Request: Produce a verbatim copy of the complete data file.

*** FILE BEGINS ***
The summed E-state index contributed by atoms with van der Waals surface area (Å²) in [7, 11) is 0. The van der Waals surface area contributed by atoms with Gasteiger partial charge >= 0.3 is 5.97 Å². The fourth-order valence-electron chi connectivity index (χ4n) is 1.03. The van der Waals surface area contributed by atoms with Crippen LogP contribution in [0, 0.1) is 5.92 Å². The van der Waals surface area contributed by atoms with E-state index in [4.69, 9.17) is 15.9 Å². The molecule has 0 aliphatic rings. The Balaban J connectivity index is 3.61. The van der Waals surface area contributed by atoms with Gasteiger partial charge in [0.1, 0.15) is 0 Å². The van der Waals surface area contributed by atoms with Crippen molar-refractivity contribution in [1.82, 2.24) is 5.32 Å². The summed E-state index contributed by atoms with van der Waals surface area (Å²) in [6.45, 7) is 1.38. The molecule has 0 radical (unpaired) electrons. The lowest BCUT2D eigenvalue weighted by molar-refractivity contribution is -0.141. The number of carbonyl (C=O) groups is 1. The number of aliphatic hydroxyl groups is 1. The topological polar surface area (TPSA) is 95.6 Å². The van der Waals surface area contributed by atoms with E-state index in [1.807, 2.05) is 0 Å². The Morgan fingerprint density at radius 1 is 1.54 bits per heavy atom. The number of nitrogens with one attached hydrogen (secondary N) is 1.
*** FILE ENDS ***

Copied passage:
The summed E-state index contributed by atoms with van der Waals surface area (Å²) in [7, 11) is 0. The van der Waals surface area contributed by atoms with Gasteiger partial charge >= 0.3 is 5.97 Å². The fourth-order valence-electron chi connectivity index (χ4n) is 1.03. The van der Waals surface area contributed by atoms with Crippen LogP contribution in [0, 0.1) is 5.92 Å². The van der Waals surface area contributed by atoms with E-state index in [4.69, 9.17) is 15.9 Å². The molecule has 0 aliphatic rings. The Balaban J connectivity index is 3.61. The van der Waals surface area contributed by atoms with Gasteiger partial charge in [0.1, 0.15) is 0 Å². The van der Waals surface area contributed by atoms with Crippen molar-refractivity contribution in [1.82, 2.24) is 5.32 Å². The summed E-state index contributed by atoms with van der Waals surface area (Å²) in [6.45, 7) is 1.38. The molecule has 0 radical (unpaired) electrons. The lowest BCUT2D eigenvalue weighted by molar-refractivity contribution is -0.141. The number of carbonyl (C=O) groups is 1. The number of aliphatic hydroxyl groups is 1. The topological polar surface area (TPSA) is 95.6 Å². The van der Waals surface area contributed by atoms with E-state index in [1.807, 2.05) is 0 Å². The Morgan fingerprint density at radius 1 is 1.54 bits per heavy atom. The number of nitrogens with one attached hydrogen (secondary N) is 1.